Let’s Talk About Millennial Poverty

We followed the path we were told to follow. So how did we end up more poor than our parents?

Hanna Brooks Olsen
Jan 9, 2015 · 11 min read

Through college debt, we are minting a new generation of people with less opportunity, rather than more.

Even if you glossed right over the teachings of Thomas Piketty, you probably know that those who begin poor are more likely to stay poor. And boy howdy, is that true. When you are constantly fighting your way up from zero (or negative), you tend to stay that way. And when education is supposed to be the path out, if it leads to more debt, it’s more cyclical than linear. New grads no longer start from zero — they start with a negative balance.

You have to spend money to even have the hope to make money. And maybe not even then.

And yet, when most people think about poverty, they think something else; Maybe they think about a homeless man begging for change. Maybe they think of the “welfare queen,” (ugh, the racism of that idea is almost too staggering to bear) who bilks the government for money (when, of course, it is actually the wealthiest who take the most). Maybe they think about a family that looked a lot like mine did growing up (one provider, too many kids, receiving WIC and food stamps and every other kind of assistance we could and even then still living precariously close to poverty).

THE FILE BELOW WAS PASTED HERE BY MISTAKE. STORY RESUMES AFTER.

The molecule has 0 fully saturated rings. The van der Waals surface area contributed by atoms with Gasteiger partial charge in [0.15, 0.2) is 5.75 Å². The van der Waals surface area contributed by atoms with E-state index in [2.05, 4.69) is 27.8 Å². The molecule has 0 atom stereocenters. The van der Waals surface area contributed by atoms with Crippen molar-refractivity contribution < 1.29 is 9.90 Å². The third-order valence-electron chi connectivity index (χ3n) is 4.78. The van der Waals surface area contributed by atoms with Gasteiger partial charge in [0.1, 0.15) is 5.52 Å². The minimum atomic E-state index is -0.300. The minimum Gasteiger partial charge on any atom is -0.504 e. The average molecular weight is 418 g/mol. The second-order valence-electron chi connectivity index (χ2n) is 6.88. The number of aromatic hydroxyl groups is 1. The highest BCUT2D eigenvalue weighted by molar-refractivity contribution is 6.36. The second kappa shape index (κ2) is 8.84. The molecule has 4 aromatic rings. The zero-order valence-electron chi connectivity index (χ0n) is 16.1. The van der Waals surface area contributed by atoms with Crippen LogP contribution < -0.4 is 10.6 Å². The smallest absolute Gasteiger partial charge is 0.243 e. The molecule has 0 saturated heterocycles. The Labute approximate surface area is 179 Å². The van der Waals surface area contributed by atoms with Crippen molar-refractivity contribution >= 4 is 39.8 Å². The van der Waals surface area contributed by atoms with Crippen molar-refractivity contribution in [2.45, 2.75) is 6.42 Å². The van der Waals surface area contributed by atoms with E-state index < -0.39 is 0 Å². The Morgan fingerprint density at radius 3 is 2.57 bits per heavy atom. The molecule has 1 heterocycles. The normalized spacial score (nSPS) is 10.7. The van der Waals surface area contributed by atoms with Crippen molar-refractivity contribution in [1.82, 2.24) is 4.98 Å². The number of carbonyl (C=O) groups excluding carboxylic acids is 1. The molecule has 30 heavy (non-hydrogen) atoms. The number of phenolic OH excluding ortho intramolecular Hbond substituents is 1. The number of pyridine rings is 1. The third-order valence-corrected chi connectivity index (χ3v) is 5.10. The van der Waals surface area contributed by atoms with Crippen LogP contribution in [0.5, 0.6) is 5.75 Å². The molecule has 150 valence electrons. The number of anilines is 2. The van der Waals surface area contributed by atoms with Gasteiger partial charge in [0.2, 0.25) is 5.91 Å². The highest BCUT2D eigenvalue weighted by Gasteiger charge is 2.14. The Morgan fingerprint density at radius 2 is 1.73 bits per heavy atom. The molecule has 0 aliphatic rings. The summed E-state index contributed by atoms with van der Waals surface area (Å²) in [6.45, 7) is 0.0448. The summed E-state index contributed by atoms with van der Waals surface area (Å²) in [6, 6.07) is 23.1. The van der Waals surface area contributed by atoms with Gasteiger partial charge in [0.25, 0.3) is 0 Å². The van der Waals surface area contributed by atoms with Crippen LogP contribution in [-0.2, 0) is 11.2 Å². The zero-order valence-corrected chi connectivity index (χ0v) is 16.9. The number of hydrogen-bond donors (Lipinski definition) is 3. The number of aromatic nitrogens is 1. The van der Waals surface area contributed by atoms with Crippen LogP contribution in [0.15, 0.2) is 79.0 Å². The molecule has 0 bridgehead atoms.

“Median wages have declined or remained unchanged in the last decade in four out of the top five industry sectors employing 18 to 24 year-olds.”

— Survey, The Young Invincibles

So I have to wonder: What if we stopped trying to decide who was poor based on appearance and actually looked at the financials of those who were scraping by? What if we calculated poverty not based on those who were literally already homeless (though to be honest we do a shit job of that, too), but rather based on everyone who is one missed shift away from being completely out of money and options?

What if we acknowledged that there are more poor people than we realize and that even doing literally everything prescribed by those with wealth does not guarantee wealth?

What if we stopped wringing our hands about the death of the middle class and did something to attempt to resuscitate it?

Hanna Brooks Olsen

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I wrote that one thing you didn’t really agree with. Interests include progressive policy, minor league baseball, and Oxford commas. Curious to a fault.